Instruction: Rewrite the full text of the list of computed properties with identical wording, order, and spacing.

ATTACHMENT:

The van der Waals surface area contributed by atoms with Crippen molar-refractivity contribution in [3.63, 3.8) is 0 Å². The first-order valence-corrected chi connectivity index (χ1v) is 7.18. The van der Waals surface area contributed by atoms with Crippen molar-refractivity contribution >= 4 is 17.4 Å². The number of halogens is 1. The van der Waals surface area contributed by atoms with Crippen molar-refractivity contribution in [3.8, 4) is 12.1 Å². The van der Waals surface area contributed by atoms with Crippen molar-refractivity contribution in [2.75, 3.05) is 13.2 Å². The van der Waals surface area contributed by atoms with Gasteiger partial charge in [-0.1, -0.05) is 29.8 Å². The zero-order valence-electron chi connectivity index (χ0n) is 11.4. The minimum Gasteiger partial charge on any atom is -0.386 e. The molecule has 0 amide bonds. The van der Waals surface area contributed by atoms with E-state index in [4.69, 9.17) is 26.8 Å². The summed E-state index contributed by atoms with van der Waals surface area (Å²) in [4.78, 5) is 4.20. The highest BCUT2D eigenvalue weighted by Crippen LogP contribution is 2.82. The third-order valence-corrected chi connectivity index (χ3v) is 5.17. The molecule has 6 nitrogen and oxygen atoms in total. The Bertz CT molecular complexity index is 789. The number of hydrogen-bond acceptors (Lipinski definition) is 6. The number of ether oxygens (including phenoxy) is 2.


The van der Waals surface area contributed by atoms with Crippen molar-refractivity contribution in [3.63, 3.8) is 0 Å². The first-order valence-corrected chi connectivity index (χ1v) is 7.18. The van der Waals surface area contributed by atoms with Crippen molar-refractivity contribution >= 4 is 17.4 Å². The number of halogens is 1. The van der Waals surface area contributed by atoms with Crippen molar-refractivity contribution in [3.8, 4) is 12.1 Å². The van der Waals surface area contributed by atoms with Crippen molar-refractivity contribution in [2.75, 3.05) is 13.2 Å². The van der Waals surface area contributed by atoms with Gasteiger partial charge in [-0.1, -0.05) is 29.8 Å². The zero-order valence-electron chi connectivity index (χ0n) is 11.4. The minimum Gasteiger partial charge on any atom is -0.386 e. The molecule has 0 amide bonds. The van der Waals surface area contributed by atoms with E-state index in [4.69, 9.17) is 26.8 Å². The summed E-state index contributed by atoms with van der Waals surface area (Å²) in [4.78, 5) is 4.20. The highest BCUT2D eigenvalue weighted by Crippen LogP contribution is 2.82. The third-order valence-corrected chi connectivity index (χ3v) is 5.17. The molecule has 6 nitrogen and oxygen atoms in total. The Bertz CT molecular complexity index is 789. The number of hydrogen-bond acceptors (Lipinski definition) is 6. The number of ether oxygens (including phenoxy) is 2.